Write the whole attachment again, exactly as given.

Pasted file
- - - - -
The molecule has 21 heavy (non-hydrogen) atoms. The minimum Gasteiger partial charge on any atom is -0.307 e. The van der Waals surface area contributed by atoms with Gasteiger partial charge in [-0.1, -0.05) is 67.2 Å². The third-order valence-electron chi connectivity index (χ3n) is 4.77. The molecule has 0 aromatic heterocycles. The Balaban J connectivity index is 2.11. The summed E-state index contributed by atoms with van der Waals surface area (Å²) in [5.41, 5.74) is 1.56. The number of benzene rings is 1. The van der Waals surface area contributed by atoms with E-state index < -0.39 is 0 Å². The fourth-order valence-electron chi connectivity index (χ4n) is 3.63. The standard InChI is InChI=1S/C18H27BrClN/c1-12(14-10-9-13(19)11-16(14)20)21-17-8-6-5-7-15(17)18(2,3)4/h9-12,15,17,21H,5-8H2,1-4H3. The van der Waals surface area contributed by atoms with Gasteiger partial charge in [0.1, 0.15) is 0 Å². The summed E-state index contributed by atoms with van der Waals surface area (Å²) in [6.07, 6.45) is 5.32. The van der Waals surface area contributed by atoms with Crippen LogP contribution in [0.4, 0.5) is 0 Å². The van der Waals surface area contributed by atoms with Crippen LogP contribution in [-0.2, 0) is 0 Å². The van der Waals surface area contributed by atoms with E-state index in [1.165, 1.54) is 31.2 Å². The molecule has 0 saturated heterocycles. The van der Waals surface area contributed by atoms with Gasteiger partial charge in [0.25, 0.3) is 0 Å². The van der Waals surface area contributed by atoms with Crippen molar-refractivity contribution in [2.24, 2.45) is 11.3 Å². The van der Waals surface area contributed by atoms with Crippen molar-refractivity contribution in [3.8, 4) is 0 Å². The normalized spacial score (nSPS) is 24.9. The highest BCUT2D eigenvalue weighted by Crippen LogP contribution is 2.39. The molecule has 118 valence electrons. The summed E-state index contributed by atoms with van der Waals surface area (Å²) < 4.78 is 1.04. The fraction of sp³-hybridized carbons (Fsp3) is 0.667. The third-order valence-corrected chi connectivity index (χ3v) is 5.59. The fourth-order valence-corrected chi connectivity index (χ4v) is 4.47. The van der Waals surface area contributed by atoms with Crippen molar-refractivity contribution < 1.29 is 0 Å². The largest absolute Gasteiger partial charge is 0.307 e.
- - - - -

The molecule has 21 heavy (non-hydrogen) atoms. The minimum Gasteiger partial charge on any atom is -0.307 e. The van der Waals surface area contributed by atoms with Gasteiger partial charge in [-0.1, -0.05) is 67.2 Å². The third-order valence-electron chi connectivity index (χ3n) is 4.77. The molecule has 0 aromatic heterocycles. The Balaban J connectivity index is 2.11. The summed E-state index contributed by atoms with van der Waals surface area (Å²) in [5.41, 5.74) is 1.56. The number of benzene rings is 1. The van der Waals surface area contributed by atoms with E-state index < -0.39 is 0 Å². The fourth-order valence-electron chi connectivity index (χ4n) is 3.63. The standard InChI is InChI=1S/C18H27BrClN/c1-12(14-10-9-13(19)11-16(14)20)21-17-8-6-5-7-15(17)18(2,3)4/h9-12,15,17,21H,5-8H2,1-4H3. The van der Waals surface area contributed by atoms with Gasteiger partial charge in [0.1, 0.15) is 0 Å². The summed E-state index contributed by atoms with van der Waals surface area (Å²) in [6.07, 6.45) is 5.32. The van der Waals surface area contributed by atoms with Crippen LogP contribution in [0.4, 0.5) is 0 Å². The van der Waals surface area contributed by atoms with Crippen LogP contribution in [-0.2, 0) is 0 Å². The van der Waals surface area contributed by atoms with E-state index in [1.165, 1.54) is 31.2 Å². The molecule has 0 saturated heterocycles. The van der Waals surface area contributed by atoms with Gasteiger partial charge in [0.25, 0.3) is 0 Å². The van der Waals surface area contributed by atoms with Crippen molar-refractivity contribution in [2.24, 2.45) is 11.3 Å². The van der Waals surface area contributed by atoms with Crippen molar-refractivity contribution in [3.8, 4) is 0 Å². The normalized spacial score (nSPS) is 24.9. The highest BCUT2D eigenvalue weighted by Crippen LogP contribution is 2.39. The molecule has 118 valence electrons. The summed E-state index contributed by atoms with van der Waals surface area (Å²) < 4.78 is 1.04. The fraction of sp³-hybridized carbons (Fsp3) is 0.667. The third-order valence-corrected chi connectivity index (χ3v) is 5.59. The fourth-order valence-corrected chi connectivity index (χ4v) is 4.47. The van der Waals surface area contributed by atoms with Crippen molar-refractivity contribution < 1.29 is 0 Å². The largest absolute Gasteiger partial charge is 0.307 e.